The Paula Deen Controversy

Posted: June 26, 2013 in Attitude
Tags: , , , , , ,

Paula DeenHas there been a single major newscast in the past week that did not talk about the current Paula Deen controversy?  Not that I can recall.

For those of you living under a rock, she has been in the news for revealing in a deposition that she used a racial slur – the so-called “N-word” – 30 years ago while being robbed with a gun at her head.  Since that revelation, she has lost her television show, many corporate sponsorships, the right to continue with her buffets in numerous casinos, the right to sell her branded products in several major retail stores, and I’m sure others will jump on the train in the days to come.

Enough, already!

Use of racial slurs is, of course, wrong and nobody can justify using them today.  Please understand, though, that to ask any 66-year-old woman such as Deen who was raised in a very different culture decades ago if she has ever used a racial slur is a ridiculously unfair question.  I’d like to make a note of everyone who is criticizing her for something done 30 years ago so I can go to those holier-than-thou critics when they are 66 and ask if they have ever done something, especially something that was condoned in the culture in which they were raised.  Nobody on the face of the earth could stand up to such scrutiny.  No one should be held to a standard of perfection for decades (or for days, for that matter) – nobody!  Not a single person reading this post could withstand that level of examination.  I know I couldn’t – not by a long shot.  Does that mean I’m a horrible person unworthy of carrying out my profession?  No, and neither does it mean that with Deen.

One of the frustrations with this selective crucifixion of Deen is how none of her critics are directing the same outrage at unlimited, regular use of the word in rap and hip-hop music.  What’s the difference?  If the word is offensive and unacceptable, then that standard applies to all, not just to certain people you’re inclined to stereotype and crucify while giving others a pass.  We have a word for that – hypocrisy.

A biblical story comes to mind – the one where some holier-than-thou types brought to Jesus a woman caught in adultery.  She wasn’t caught 30 years prior – this was fresh news.  There was no doubt of her guilt.  Nobody condoned the behavior.  But how did Jesus respond?  To the accusers, He said, “Let him who is without sin among you be the first to throw a stone at her” (John 8:7).  Eventually, the accusers so eager to stone the woman walked away one by one, starting with the oldest.  The oldest were well aware of the sin in their past.  The younger ones took a little longer to realize they were guilty in their own ways.

Jesus didn’t excuse the woman’s behavior, either.  He told her plainly, “go and sin no more.”  So he spoke equally to all in the incident, clearly telling the guilty party to stop the behavior while also telling others to cease their unwarranted self-righteous condemnation.  That’s a message we need to hear again in this Deen controversy.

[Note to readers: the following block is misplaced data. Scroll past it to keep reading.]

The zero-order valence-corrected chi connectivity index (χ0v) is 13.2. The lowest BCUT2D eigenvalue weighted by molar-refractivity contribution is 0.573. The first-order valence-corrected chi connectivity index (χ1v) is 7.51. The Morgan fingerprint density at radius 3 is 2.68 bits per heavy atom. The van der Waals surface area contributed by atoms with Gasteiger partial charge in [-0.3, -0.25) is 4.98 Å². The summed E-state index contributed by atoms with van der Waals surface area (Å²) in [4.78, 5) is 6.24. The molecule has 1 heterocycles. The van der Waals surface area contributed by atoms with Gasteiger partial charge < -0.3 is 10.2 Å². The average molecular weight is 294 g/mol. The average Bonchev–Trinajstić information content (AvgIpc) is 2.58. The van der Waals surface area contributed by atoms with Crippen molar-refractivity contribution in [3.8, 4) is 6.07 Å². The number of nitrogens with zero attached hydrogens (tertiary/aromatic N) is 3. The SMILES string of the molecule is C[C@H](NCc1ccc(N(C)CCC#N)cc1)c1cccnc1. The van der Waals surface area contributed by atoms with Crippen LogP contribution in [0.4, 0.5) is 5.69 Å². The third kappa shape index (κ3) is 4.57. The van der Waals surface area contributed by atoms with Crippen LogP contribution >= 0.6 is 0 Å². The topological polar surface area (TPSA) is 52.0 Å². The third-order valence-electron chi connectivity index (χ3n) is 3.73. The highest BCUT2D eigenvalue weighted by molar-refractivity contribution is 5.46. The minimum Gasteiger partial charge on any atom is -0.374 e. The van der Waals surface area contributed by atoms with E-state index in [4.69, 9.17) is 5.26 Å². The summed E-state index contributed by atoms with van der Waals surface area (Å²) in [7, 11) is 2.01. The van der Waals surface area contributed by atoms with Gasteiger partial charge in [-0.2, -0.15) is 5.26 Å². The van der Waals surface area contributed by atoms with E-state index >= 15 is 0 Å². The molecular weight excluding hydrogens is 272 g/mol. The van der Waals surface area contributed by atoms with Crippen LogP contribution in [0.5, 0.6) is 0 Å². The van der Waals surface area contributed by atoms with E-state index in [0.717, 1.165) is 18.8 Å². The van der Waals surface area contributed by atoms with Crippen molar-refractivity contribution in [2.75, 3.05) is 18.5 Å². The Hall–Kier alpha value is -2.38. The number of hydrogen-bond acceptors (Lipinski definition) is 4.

Deen has apologized and I have no reason to suspect that the apology is anything but completely genuine.  I accept her apology at face value and think it’s time to put it behind us.

Hypocrisy is an ugly thing.  We cannot hold people to a standard of perfection that we do not assume for ourselves, crucifying people because at some point in their decades of life they did something wrong or stupid.  Culture changes.  People change.  We learn, grow, and move on.  There are too many people in glass houses throwing stones right now and I’m tired of it.

Forgive and move on. You may well need that same forgiveness some day.

[Edited on 6/29/2013 to include the following addition: Several have rightly pointed out that the legal issues currently confronting Deen are not from what was said 30 years ago, but due to far more recent accusations.  Fair enough.  We’ll let that play out in the courts to see where the truth lies.  If a consistent pattern of racist or illegal behavior is proven, Deen deserves the legal consequences.  My beef as expressed in the above post is that in the majority of newscasts I have heard, the bulk of the media attention has been given to the fact that she admitted to “ever” using a racial slur.  That question and the self-righteous, hypocritical  response to her answer are where I take issue.

For a similar perspective, see http://johndobbs.com/2013/06/27/hey-paula/]

Comments
  1. Dana says:

    very well put Jeff. thank you

  2. Judy Anders says:

    It seems to me the “bottom line,” the real issues, is why would our legal system and news media embrace an issue that is clearly based in hypocricoty and could only inflame emotions? What good could possibly come from such public drama? Do we all not face enough stress and pressure from current, universal life challenges without throwing into the mix a stimulant to turn one against another? Reminds me of the grulling experience people go through when being considered for nomination for somekind of “public” office. “Will the perfect person, please stand up.”

  3. John Everitt says:

    Jeff, well-said! I have been struggling with my thoughts about this. People of a certain age from the Deep South have all used the N-word at some time during their lives. She apparently doesn’t use it today. I found Matt Lauer’s behavior and treatment of her to be way worse than anything she did 30 years ago.

  4. Jennifer Terry says:

    Jeff, very well said. I am stunned that this because national news. We have all done and said things in our lives that we regret and wish we could take back. I feel extremely sorry for Paula and wish that the media would stop blowing this out of proportion and allow her and her family to move on from this ridiculous mess.

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